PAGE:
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This a guide to the marketing and labeling of food and other products.
"Natural" or "all natural" is probably the most vague and inconsistent term found on labeling. The implication is that such products have undergone minimal processing and are made with non-synthetic ingredients or materials. However, in many countries such as the US, there is no guarantee. Other countries including the UK, Canada and Israel have legal restrictions on which products can be labelled as "natural".
"Chemical-free" and "no chemicals" are phrases commonly used in the marketing and packaging of various products to promote their ingredients as natural. However, these phrases are scientifically inaccurate because all matter is composed of chemicals. A more accurate phrase would be "no synthetic chemicals". No known organization or laws define or certify lack of synthetic chemicals.
Marketers have recently begun labeling products as "gluten-free" due to everything from chronic diseases to fad diets. Regulations on this label vary from country to country. Many such labels are applied to to products that typically or never contain gluten.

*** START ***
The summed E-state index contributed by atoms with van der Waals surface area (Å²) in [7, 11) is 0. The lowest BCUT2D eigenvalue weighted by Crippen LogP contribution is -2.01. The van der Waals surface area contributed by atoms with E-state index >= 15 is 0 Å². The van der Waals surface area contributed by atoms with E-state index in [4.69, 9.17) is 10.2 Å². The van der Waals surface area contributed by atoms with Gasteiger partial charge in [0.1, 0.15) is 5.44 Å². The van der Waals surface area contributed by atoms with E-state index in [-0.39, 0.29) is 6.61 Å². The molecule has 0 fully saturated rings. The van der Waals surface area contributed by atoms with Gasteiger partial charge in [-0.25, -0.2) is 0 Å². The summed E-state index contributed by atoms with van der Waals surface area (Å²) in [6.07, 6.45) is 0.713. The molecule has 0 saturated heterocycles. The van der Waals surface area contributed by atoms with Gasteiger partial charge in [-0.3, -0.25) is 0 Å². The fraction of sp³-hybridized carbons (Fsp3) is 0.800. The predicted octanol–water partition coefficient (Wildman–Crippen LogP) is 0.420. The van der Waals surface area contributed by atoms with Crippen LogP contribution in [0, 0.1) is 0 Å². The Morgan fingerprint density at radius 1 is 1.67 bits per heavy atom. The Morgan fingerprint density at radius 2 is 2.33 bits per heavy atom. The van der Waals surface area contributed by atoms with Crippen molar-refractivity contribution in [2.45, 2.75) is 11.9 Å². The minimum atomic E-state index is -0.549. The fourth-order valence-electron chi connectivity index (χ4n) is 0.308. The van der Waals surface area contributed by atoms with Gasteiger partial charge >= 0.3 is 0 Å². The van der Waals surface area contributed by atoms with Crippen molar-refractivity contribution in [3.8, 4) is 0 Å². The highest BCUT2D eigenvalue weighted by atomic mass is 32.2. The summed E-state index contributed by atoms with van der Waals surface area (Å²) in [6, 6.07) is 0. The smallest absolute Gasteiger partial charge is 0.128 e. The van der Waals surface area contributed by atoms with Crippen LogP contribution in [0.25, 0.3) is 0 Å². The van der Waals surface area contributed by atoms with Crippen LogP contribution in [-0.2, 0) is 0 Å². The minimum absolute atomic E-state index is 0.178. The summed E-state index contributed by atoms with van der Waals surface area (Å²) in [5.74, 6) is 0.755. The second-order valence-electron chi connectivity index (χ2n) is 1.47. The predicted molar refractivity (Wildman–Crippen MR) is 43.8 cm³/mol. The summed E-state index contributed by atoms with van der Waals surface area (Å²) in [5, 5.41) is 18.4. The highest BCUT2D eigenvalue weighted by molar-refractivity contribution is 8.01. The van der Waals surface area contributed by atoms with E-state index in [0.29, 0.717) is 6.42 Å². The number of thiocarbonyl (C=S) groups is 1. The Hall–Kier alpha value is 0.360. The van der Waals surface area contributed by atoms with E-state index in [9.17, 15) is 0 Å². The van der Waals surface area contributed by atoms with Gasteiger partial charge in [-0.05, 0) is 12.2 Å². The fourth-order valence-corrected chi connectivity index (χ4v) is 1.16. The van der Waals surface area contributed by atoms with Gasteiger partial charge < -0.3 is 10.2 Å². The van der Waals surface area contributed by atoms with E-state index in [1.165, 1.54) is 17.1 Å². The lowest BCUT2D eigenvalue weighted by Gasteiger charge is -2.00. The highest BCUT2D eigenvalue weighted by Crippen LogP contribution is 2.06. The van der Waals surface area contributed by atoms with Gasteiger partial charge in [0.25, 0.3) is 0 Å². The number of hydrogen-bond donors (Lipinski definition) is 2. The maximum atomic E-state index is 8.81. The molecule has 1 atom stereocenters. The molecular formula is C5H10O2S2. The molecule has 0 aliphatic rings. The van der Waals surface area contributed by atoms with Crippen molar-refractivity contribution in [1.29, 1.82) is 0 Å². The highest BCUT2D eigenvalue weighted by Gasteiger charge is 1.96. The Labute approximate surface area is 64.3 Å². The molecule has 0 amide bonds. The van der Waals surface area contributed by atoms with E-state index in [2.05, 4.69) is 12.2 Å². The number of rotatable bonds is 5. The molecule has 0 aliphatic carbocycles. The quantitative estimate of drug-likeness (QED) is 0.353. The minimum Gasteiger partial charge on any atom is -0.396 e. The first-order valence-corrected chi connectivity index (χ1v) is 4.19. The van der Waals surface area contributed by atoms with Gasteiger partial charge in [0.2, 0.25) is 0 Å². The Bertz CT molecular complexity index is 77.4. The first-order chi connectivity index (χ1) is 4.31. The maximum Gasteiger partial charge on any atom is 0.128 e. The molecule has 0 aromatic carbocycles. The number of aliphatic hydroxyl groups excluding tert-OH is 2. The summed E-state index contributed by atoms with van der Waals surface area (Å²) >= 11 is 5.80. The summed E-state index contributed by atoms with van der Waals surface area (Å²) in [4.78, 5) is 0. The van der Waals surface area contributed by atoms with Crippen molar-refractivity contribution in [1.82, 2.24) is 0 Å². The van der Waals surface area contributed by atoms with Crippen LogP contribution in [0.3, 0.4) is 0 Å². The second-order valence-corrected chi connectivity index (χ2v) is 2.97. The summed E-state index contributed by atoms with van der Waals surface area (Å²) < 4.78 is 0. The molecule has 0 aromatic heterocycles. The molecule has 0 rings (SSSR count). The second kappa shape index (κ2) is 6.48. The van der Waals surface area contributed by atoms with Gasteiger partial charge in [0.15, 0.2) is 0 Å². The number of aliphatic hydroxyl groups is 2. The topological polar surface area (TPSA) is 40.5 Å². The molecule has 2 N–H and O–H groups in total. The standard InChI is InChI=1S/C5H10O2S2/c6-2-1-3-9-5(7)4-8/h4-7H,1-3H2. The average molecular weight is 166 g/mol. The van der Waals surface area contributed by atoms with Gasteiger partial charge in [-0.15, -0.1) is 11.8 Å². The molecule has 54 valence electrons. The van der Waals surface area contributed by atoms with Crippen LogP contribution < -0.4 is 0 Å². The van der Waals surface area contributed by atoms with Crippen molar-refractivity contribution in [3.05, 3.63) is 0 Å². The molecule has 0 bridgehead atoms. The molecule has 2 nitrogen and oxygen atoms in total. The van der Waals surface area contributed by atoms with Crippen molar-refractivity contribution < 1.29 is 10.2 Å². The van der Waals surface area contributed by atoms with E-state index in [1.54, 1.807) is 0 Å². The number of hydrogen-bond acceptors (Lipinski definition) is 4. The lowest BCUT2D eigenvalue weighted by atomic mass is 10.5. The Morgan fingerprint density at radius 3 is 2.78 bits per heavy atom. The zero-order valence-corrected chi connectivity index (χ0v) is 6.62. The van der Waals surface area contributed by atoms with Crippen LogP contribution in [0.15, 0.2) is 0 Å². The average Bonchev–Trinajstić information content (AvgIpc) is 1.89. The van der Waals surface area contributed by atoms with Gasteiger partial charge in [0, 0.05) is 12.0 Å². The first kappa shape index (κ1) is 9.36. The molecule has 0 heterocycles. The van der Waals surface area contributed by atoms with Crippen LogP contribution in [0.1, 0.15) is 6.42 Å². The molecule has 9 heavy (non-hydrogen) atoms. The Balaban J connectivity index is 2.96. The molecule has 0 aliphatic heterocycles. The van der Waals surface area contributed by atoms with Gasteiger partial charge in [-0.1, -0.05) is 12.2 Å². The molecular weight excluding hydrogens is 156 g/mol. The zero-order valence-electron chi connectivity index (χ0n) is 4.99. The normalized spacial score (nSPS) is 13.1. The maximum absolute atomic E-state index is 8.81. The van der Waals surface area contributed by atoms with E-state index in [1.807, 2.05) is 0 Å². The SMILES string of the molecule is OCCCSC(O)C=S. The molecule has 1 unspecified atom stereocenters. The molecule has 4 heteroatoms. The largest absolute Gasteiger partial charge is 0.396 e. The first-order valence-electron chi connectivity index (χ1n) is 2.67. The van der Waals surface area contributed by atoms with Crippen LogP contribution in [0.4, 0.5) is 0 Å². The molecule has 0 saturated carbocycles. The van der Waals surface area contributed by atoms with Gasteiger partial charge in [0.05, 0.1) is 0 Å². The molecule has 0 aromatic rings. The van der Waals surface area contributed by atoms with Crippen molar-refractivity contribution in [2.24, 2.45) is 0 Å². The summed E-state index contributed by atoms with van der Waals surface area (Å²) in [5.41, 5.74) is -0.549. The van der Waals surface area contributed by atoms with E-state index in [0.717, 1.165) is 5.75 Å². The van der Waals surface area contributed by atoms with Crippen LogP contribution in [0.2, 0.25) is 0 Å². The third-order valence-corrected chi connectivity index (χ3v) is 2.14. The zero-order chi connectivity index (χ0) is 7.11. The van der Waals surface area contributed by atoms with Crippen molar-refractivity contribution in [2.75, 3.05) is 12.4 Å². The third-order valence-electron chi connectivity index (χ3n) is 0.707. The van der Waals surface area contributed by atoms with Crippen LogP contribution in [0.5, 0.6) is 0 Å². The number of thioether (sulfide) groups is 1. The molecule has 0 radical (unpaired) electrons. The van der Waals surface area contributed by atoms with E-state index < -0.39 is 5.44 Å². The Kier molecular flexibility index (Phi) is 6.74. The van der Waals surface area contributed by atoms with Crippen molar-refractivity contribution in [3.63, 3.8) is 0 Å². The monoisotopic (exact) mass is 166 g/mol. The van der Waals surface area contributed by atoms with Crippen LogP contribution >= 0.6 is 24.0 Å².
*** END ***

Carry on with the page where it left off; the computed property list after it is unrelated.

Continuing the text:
Many countries around the world require some degree of labeling of genetically-modified products. Canada and most of the US are notable exceptions. The independant organization Non-GMO Project tests and certifies food products mainly in the US and Canada. Over 70 seed companies from around the world have taken the Safe Seed Pledge.
Many national and international organic certification programs exist. Such certifications are typically voluntary and not legally required to label a product as organic. There are also independant labeling organizations including Oregon Tilth and Certified Naturally Grown in North America and the Wholesome Food Association in the UK.
Biodynamic certification is overseen in most parts of the world by Demeter International.